By memory I'd estimate that there's about 5.5 inches of clearance between the top of the tank and the underside of the hood, this is adequate...no potential for fish getting zapped since they can't get anywhere near the electrical contacts.
Hi, I built and designed the hood myself, the curved wood was done by 'kerfing' the back of the solid cherry wood. Kerfing is pretty simple, basically, its a cut into the back of the wood about 2/3 of the way through. These were done on about a one inch frequency and then the piece was put into a steam box I built (plywood box with a hole for steam to rise from a turkey sized pot of boiling water). The steam swells the wood that's not kerf'ed more than the kerf'd side and results in a curve. From there, I dried the piece and assembled with the end plates. To seal the exposed wood from moisture I covered the back with fibreglass resin and some glass strands to add some strength. It's held up well.
The hood is removable but has a hinged opening for feeding etc. The design is a bit awkward for people not used to it, but its not often that someone else feeds my fish.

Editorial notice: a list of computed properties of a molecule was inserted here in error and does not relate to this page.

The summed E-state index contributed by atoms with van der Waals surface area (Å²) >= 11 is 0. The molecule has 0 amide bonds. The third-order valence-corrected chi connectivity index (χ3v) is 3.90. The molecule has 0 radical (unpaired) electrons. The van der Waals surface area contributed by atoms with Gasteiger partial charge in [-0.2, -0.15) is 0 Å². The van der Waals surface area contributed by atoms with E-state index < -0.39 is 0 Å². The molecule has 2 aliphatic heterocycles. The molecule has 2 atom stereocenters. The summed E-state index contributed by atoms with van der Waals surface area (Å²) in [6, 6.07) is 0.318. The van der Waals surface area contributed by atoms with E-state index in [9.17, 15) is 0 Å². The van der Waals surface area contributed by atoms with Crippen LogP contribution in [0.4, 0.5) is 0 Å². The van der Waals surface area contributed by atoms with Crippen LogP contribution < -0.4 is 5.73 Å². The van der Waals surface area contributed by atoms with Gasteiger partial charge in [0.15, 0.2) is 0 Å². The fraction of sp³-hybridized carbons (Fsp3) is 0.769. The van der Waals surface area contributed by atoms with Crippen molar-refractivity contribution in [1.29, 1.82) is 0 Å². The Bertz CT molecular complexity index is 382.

Hi, I saw your post in the diy stand section. If you don't mind, I have some questions about your aquarium hood.
I would like to know where you got your light fixture. I have been looking everywhere, and one like that seems impossible to find. Secondly, do you have any advice on what not to do when making a aquarium hood like that? I would love to make something similar for my 55g, but I would like to replace the tank eventually since it is very old. Is the hood removable from the tank? It looks almost as if it isn't to me. Oh, and when closed, do you have any idea how much room you have in between the lights and the water? I am a bit worried that I will have a fish that jumps and get's zapped by the lights.